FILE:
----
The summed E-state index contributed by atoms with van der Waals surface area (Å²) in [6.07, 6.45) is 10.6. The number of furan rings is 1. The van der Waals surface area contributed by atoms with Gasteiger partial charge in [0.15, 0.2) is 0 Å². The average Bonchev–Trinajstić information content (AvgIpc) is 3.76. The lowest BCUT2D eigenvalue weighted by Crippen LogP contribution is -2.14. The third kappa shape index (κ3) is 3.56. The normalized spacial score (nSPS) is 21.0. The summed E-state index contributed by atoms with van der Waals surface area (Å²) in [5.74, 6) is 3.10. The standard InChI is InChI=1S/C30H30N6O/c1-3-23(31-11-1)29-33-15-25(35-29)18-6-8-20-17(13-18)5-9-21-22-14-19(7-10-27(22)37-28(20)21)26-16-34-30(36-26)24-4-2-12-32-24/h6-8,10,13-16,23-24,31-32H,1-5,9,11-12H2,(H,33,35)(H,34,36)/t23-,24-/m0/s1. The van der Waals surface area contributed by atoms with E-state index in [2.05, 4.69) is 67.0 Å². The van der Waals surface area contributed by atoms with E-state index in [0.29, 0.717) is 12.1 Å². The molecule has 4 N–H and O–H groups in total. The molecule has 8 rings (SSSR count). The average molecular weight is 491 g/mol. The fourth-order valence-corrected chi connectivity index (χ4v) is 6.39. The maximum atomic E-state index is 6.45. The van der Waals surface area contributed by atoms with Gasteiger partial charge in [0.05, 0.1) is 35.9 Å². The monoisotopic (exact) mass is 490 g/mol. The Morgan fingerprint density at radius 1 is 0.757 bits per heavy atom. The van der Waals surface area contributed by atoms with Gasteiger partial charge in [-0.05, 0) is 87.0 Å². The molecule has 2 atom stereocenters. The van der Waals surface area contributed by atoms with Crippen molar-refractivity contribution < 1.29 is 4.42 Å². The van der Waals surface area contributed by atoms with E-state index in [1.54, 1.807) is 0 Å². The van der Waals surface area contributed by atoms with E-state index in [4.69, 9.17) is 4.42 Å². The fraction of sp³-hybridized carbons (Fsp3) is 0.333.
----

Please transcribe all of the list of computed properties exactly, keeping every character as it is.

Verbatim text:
The summed E-state index contributed by atoms with van der Waals surface area (Å²) in [6.07, 6.45) is 10.6. The number of furan rings is 1. The van der Waals surface area contributed by atoms with Gasteiger partial charge in [0.15, 0.2) is 0 Å². The average Bonchev–Trinajstić information content (AvgIpc) is 3.76. The lowest BCUT2D eigenvalue weighted by Crippen LogP contribution is -2.14. The third kappa shape index (κ3) is 3.56. The normalized spacial score (nSPS) is 21.0. The summed E-state index contributed by atoms with van der Waals surface area (Å²) in [5.74, 6) is 3.10. The standard InChI is InChI=1S/C30H30N6O/c1-3-23(31-11-1)29-33-15-25(35-29)18-6-8-20-17(13-18)5-9-21-22-14-19(7-10-27(22)37-28(20)21)26-16-34-30(36-26)24-4-2-12-32-24/h6-8,10,13-16,23-24,31-32H,1-5,9,11-12H2,(H,33,35)(H,34,36)/t23-,24-/m0/s1. The van der Waals surface area contributed by atoms with E-state index in [2.05, 4.69) is 67.0 Å². The van der Waals surface area contributed by atoms with E-state index in [0.29, 0.717) is 12.1 Å². The molecule has 4 N–H and O–H groups in total. The molecule has 8 rings (SSSR count). The average molecular weight is 491 g/mol. The fourth-order valence-corrected chi connectivity index (χ4v) is 6.39. The maximum atomic E-state index is 6.45. The van der Waals surface area contributed by atoms with Gasteiger partial charge in [0.05, 0.1) is 35.9 Å². The monoisotopic (exact) mass is 490 g/mol. The Morgan fingerprint density at radius 1 is 0.757 bits per heavy atom. The van der Waals surface area contributed by atoms with Gasteiger partial charge in [-0.05, 0) is 87.0 Å². The molecule has 2 atom stereocenters. The van der Waals surface area contributed by atoms with Crippen molar-refractivity contribution < 1.29 is 4.42 Å². The van der Waals surface area contributed by atoms with E-state index in [1.54, 1.807) is 0 Å². The van der Waals surface area contributed by atoms with E-state index in [4.69, 9.17) is 4.42 Å². The fraction of sp³-hybridized carbons (Fsp3) is 0.333.